The global outlooks of the legal market of cannabis are excellent. It is possible to simultaneously imagine dry law repeal and craft brewing boom but not in one but in several consumer categories. For alcohol is contained in liquids and cannabis derivatives can be in three physical forms.The value of legal market of cannabis and its products can reach 10% of the world beer market in five years, and in 2030-2040 even reach the same scope provided the current rates of legalization and development of market infrastructure remain at the same level. Cannabinoids are actively integrating into the food industry from chewing gum to beverages deforming the pharmaceutical and alcohol markets, they influence the trends of healthy lifestyle and beauty. ...
The Second Craft Beer Revolution: Will it Stick This Time?
There were just a few hundred people in attendance, but it had the aura of a circus. (In fact, Brewers Association chief Charlie Papazian appeared on stage in a clown outfit. I can’t remember why.) When Charlie asked for a show of hands of who was planning on getting into the beer business, about half raised their hands. Later, Boston Beer Co.’s Jim Koch practically pleaded with the crowd to remember to put code dates on their beer and make sure it’s fresh. I think he foresaw what was coming, but I don’t think most people had a clue of what he was talking about.
The exuberance and electricity in the air were palpable. Craft beer was hitting the national radar, and rags-to-riches stories abounded. Since 1985, the craft beer segment had not experienced less than 20 percent growth per year. In fact, for most of the years between 1985 and 1997, volume was up 40 to 60 percent, and in 1987 it was up more than 100 percent. These were heady numbers, and everybody from disenchanted Wall Street financiers to burned-out engineers to young get-rich-quick swashbucklers was looking longingly at our little industry.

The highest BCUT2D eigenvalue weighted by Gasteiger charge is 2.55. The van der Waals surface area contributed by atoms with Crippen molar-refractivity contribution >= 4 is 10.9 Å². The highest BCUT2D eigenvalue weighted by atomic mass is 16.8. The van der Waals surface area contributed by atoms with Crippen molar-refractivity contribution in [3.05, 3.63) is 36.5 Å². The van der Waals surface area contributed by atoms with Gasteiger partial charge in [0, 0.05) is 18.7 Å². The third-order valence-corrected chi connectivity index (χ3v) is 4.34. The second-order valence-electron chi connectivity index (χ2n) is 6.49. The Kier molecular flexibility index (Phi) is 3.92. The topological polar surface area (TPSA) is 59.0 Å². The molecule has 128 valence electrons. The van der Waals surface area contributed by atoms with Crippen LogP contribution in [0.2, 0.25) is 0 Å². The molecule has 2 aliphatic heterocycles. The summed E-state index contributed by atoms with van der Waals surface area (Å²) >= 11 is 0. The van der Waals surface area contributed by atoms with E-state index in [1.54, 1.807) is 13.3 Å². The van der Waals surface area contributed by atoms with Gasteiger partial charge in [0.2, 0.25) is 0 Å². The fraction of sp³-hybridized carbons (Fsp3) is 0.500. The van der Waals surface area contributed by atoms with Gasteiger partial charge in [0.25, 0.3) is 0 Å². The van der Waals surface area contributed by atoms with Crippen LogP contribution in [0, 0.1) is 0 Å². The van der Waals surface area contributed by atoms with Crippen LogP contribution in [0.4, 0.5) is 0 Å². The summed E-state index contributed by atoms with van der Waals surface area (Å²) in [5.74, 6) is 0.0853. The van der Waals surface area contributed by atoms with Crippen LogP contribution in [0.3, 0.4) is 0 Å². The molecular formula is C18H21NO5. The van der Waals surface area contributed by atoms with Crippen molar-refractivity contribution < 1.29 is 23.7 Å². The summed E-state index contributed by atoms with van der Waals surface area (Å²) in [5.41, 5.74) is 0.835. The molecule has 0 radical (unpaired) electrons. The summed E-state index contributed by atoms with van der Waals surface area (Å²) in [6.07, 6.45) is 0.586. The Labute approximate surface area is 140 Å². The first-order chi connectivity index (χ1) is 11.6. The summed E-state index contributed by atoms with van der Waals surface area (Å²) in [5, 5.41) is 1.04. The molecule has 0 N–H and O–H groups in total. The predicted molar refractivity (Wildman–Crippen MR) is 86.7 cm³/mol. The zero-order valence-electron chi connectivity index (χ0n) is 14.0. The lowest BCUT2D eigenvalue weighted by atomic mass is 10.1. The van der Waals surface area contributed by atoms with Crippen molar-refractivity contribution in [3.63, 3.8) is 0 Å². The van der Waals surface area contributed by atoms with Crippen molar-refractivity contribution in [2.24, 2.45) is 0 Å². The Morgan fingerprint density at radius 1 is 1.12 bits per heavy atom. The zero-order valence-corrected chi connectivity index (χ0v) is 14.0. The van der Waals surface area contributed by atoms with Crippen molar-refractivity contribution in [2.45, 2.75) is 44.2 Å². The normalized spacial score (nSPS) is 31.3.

Pete Slosberg of Pete’s Wicked Ale was our god. He signed a baseball for me. I can’t think why. Our distributorship acquired the rights to his brand in Houston and then proceeded to ride that brand to amazing heights, rivaling Sam Adams, only to then ride it down again until he sold the brand to The Gambrinus Co. in 1998, which discontinued it last year.
I also met Andy Klein, who started a contract brewery called Spring Street Brewery, which made Wit Beer. He later succeeded in creating Wit Capital, an online investment bank that sold shares directly to the public over the Web. Eventually Wit Beer faded away, but he sold Wit Capital for millions.
There was a hot beer that year called Rhino Chasers. It too faded away. Anheuser-Busch was soon to introduce a red amber beer called Red Wolf. Yep, it faded to obscurity. I met yet another guy who was funding his beer on the Vancouver stock exchange as a penny stock. It was contract brewed, naturally. It is not available anymore.
What we didn’t know back in 1994 was that this euphoric craft beer bubble was about to burst. The 40 high-volume increases we had seen since 1985 were to turn into a 1 percent gain in 1997. The frenzy of new contract-brewed brands had hit a fever pitch, and people were shipping beer to distributors regardless of demand. Suddenly, beer of questionable taste and quality started backing up the supply chain until distributors and retailers said “no more.” Shipments were refused and a shakeout ensued. Strong brewers continued to grow, but others fell like flies.
Too many microbrewers sailed too close to the sun, and their wings melted, sending them crashing back to earth. Or more like flies getting too close to one of those electric fly zappers. Or something.